When this study was planning ipilimumab wasn't still approved as first-line of treatment. Currently is ongoing a three-arms phase III study which is evaluating the combination of ipilimumab and nivolumab with nivolumab and ipilimumab monotherapy in previously untreated advanced melanoma patients.

    Nivolumab in Previously Untreated Melanoma without BRAF Mutation

    Caroline Robert, M.D., Ph.D., Georgina V. Long, M.D., Ph.D., Benjamin Brady, M.D., Et al

    N Engl J Med 2014, E-pub November 16, 2014,

November 2014

  • Editorial comment by Prof. R. Dummer:
    This month we have decided to present two papers. Both papers were published in the New England Journal of Medicine and report on two prospective randomized trials investigating the clinical outcome of a monotherapy with a BRAF inhibitor versus a combination therapy using a BRAF inhibitor and a MEK inhibitor in patients with BRAF mutated advanced melanoma. In both studies there is a clear advantage for the combination therapy with an increase in progression free survival resulting in an improvement of approximately 40% with an improved response rate. The phase III clinical trial presented by Long reached its primary endpoint progression free survival and the secondary endpoint overall survival. Taking together these studies clearly support combination therapy with a BRAF and MEK inhibitor as the standard of care for BRAF mutated melanoma.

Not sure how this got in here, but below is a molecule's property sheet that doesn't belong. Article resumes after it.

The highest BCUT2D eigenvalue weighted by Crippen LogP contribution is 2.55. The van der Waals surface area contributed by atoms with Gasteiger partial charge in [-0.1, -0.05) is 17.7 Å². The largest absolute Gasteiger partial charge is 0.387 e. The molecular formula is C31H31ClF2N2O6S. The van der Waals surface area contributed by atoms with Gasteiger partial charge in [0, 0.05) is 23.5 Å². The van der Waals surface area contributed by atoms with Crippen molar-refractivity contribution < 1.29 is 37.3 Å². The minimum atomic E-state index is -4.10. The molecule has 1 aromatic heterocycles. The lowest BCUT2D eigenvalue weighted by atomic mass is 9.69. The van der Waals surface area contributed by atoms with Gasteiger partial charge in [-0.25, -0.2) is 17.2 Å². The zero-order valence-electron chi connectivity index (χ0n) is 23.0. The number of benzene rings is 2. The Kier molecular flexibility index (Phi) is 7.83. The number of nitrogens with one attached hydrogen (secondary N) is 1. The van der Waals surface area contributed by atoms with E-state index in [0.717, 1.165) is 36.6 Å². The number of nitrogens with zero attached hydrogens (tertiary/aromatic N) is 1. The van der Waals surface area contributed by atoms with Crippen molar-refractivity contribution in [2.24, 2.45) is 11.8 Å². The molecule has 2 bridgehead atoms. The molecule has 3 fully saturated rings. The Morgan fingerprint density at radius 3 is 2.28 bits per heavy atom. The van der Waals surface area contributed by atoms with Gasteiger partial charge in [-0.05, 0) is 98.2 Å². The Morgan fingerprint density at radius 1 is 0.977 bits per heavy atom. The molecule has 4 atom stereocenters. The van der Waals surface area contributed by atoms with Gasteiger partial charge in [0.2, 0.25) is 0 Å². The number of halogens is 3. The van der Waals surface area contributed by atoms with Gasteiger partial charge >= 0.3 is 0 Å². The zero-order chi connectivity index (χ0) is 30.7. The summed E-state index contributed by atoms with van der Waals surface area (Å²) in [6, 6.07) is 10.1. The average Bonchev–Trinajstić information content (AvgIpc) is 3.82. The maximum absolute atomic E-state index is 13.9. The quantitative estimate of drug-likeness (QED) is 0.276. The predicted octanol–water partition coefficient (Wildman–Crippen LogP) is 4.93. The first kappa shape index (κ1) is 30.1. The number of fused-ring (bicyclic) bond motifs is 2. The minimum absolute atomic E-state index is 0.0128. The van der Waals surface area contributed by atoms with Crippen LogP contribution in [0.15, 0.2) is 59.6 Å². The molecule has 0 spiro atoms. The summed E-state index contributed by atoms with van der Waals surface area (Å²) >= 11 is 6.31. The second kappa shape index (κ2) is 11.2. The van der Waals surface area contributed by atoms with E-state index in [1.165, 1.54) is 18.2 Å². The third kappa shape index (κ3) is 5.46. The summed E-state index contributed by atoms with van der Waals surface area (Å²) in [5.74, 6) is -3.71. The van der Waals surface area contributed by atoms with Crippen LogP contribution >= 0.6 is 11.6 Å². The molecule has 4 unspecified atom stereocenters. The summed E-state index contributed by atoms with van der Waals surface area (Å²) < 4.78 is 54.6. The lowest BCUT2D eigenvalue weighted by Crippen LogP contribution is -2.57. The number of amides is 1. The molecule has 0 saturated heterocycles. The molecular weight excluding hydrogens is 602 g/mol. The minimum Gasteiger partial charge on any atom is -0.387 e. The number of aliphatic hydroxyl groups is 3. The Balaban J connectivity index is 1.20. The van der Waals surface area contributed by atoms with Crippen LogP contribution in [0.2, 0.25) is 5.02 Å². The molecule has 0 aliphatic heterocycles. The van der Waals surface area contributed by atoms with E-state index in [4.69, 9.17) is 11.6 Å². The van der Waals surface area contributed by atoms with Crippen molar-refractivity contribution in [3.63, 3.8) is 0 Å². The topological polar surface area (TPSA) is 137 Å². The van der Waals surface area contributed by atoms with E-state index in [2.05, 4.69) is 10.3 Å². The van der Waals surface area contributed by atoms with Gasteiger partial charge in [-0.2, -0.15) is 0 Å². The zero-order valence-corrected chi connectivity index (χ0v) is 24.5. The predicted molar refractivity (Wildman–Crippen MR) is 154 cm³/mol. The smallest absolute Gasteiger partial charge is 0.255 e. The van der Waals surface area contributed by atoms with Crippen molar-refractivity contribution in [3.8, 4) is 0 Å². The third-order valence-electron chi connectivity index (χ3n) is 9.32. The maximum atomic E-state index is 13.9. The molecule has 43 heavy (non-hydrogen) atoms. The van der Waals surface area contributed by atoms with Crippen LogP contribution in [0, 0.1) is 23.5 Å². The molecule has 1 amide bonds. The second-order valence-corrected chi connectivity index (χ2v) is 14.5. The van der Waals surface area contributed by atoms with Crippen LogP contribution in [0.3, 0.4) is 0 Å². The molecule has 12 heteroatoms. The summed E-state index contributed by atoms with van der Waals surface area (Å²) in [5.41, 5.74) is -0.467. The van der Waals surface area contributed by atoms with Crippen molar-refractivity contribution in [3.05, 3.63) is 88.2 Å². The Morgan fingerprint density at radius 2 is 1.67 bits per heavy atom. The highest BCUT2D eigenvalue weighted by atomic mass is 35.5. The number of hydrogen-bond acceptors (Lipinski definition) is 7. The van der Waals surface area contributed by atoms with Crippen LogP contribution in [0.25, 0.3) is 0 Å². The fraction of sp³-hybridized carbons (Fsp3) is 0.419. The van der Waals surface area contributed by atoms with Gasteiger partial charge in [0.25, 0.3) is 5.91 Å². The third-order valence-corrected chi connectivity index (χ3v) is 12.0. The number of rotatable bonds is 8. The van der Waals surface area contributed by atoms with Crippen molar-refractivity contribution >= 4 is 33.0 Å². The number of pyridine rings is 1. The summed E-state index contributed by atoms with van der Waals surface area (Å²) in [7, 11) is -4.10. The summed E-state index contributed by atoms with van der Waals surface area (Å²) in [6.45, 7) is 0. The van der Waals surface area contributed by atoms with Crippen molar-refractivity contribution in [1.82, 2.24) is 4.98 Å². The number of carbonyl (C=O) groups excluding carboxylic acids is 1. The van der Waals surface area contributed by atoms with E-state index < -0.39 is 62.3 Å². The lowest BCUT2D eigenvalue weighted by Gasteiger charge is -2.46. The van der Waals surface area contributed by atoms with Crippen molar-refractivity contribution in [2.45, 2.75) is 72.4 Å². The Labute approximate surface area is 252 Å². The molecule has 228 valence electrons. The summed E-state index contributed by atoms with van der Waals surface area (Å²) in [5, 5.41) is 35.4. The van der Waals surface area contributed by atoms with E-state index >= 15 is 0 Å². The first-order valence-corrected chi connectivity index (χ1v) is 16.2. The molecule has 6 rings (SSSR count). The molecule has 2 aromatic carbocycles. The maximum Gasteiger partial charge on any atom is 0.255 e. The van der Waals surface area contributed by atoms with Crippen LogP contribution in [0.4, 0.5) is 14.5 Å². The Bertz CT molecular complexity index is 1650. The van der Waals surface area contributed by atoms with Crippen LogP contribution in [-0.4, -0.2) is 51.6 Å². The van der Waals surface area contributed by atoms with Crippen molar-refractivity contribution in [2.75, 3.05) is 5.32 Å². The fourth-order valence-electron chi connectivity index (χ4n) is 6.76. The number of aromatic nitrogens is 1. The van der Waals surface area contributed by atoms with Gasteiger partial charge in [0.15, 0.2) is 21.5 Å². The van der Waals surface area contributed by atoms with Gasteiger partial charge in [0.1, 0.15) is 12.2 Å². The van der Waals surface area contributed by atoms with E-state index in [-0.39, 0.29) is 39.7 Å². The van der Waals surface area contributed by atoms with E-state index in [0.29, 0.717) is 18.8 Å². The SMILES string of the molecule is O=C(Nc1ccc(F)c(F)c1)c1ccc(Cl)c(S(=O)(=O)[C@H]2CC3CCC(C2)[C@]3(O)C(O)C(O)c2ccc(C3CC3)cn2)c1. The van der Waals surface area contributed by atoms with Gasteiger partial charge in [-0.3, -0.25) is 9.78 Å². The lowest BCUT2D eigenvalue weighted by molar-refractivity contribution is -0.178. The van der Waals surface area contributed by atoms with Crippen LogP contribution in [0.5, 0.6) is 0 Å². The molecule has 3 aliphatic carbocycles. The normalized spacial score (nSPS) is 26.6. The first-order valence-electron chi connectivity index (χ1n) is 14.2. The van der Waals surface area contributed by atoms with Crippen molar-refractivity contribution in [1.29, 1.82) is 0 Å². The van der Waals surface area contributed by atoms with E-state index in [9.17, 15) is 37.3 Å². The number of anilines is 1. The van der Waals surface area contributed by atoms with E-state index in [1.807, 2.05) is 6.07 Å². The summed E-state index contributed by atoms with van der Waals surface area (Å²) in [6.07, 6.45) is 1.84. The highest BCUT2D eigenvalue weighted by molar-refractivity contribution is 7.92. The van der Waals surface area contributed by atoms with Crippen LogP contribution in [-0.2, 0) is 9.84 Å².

Combined BRAF and MEK Inhibition versus BRAF Inhibition Alone in Melanoma

    Georgina V. Long, M.D., Ph.D., Daniil Stroyakovskiy, M.D., Helen Gogas, M.D., Evgeny Levchenko, M.D., Filippo de Braud, M.D., James Larkin, M.D., Claus Garbe, M.D., Ph.D., Thomas Jouary, M.D., Axel Hauschild, M.D., Ph.D., Jean Jacques Grob, M.D., Ph.D., V

    N Engl J Med 2014; 371:1877-1888November 13, 2014DOI: 10.1056/NEJMoa1406037
  • Combined Vemurafenib and Cobimetinib in BRAF-Mutated Melanoma

    James Larkin, M.D., Ph.D., Paolo A. Ascierto, M.D., Brigitte Dréno, M.D., Ph.D., Victoria Atkinson, M.D., Gabriella Liszkay, M.D., Michele Maio, M.D., Mario Mandalà, M.D., Lev Demidov, M.D., Daniil Stroyakovskiy, M.D., Luc Thomas, M.D., Ph.D., Luis de la

    N Engl J Med 2014; 371:1867-1876November 13, 2014DOI: 10.1056/NEJMoa1408868

October 2014

  • eIF4F is a nexus of resistance to anti-BRAF and anti-MEK cancer therapies

    Lise Boussemart, Hélène Malka-Mahieu, Isabelle Girault, Delphine Allard, Oskar Hemmingsson, Gorana Tomasic, Marina Thomas, Christine Basmadjian, Nigel Ribeiro, Frédéric Thuaud, Christina Mateus, Emilie Routier, Nyam Kamsu-Kom, Sandrine Agoussi, Alexander

    Nature 513, 105–109 (04 September 2014) doi:10.1038/nature13572

    Editorial comment by professor Reinhard G. Dummer:
    A French research group headed by Dr. Vagner has investigated molecular alterations associated drug resistance in V600E mutated tumor cells treated with targeted therapies. The eIF4F translation initiation complex was identified as  a central intersection node  to generate resistance against B raf inhibitors. and MEK inhibitors as well as the combination of both. This complex, that is a key regulator of mRNA translation, is a central mechanism of resistance in melanoma and also in other cancer types such as colon and thyroid cancers. Interestingly, an in-situ test system was developed to demonstrate the functioning of this pathway in human tumor tissue.

September 2014

  • Combination of vemurafenib and cobimetinib in patients with advanced BRAF V600-mutated melanoma: a phase 1b study

    Antoni Ribas, Rene Gonzalez, Anna Pavlick, Omid Hamid, Thomas F Gajewski, Adil Daud, Lawrence Flaherty, Theodore Logan, Bartosz Chmielowski, Karl Lewis, Damien Kee, Peter Boasberg, Ming Yin, Iris Chan, Luna Musib, Nicholas Choong, Igor Puzanov, Grant A Mc

    Original Research Article The Lancet Oncology, Volume 15, Issue 9, August 2014, Pages 954-965

    Editor's comments: